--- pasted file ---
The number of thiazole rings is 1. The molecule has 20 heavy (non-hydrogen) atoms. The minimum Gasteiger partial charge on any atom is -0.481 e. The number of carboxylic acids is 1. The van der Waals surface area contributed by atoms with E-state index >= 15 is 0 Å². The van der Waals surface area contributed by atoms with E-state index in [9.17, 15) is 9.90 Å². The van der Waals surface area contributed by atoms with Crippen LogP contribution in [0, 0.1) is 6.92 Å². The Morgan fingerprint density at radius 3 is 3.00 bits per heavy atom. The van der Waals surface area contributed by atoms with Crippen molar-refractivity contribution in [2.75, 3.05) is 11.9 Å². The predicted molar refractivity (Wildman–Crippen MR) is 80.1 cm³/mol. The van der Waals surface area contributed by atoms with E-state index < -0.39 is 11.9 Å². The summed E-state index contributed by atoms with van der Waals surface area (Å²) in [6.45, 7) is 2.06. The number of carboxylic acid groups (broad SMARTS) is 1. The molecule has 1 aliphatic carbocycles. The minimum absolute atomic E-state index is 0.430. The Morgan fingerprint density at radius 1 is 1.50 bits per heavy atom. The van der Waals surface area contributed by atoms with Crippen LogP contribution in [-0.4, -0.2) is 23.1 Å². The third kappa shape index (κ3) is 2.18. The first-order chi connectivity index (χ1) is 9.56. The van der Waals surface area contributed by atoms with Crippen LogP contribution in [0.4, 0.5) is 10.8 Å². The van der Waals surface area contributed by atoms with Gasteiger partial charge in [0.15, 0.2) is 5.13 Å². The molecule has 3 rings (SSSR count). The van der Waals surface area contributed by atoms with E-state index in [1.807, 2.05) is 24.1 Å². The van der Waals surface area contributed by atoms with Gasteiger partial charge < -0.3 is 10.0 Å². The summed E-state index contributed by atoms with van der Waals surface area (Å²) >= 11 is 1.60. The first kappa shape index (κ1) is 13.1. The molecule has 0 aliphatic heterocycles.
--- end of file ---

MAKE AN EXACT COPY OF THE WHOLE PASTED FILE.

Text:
The number of thiazole rings is 1. The molecule has 20 heavy (non-hydrogen) atoms. The minimum Gasteiger partial charge on any atom is -0.481 e. The number of carboxylic acids is 1. The van der Waals surface area contributed by atoms with E-state index >= 15 is 0 Å². The van der Waals surface area contributed by atoms with E-state index in [9.17, 15) is 9.90 Å². The van der Waals surface area contributed by atoms with Crippen LogP contribution in [0, 0.1) is 6.92 Å². The Morgan fingerprint density at radius 3 is 3.00 bits per heavy atom. The van der Waals surface area contributed by atoms with Crippen molar-refractivity contribution in [2.75, 3.05) is 11.9 Å². The predicted molar refractivity (Wildman–Crippen MR) is 80.1 cm³/mol. The van der Waals surface area contributed by atoms with E-state index < -0.39 is 11.9 Å². The summed E-state index contributed by atoms with van der Waals surface area (Å²) in [6.45, 7) is 2.06. The number of carboxylic acid groups (broad SMARTS) is 1. The molecule has 1 aliphatic carbocycles. The minimum absolute atomic E-state index is 0.430. The Morgan fingerprint density at radius 1 is 1.50 bits per heavy atom. The van der Waals surface area contributed by atoms with Crippen LogP contribution in [-0.4, -0.2) is 23.1 Å². The third kappa shape index (κ3) is 2.18. The first-order chi connectivity index (χ1) is 9.56. The van der Waals surface area contributed by atoms with Crippen LogP contribution in [0.4, 0.5) is 10.8 Å². The van der Waals surface area contributed by atoms with Gasteiger partial charge in [0.15, 0.2) is 5.13 Å². The molecule has 3 rings (SSSR count). The van der Waals surface area contributed by atoms with E-state index in [1.807, 2.05) is 24.1 Å². The van der Waals surface area contributed by atoms with Gasteiger partial charge < -0.3 is 10.0 Å². The summed E-state index contributed by atoms with van der Waals surface area (Å²) >= 11 is 1.60. The first kappa shape index (κ1) is 13.1. The molecule has 0 aliphatic heterocycles.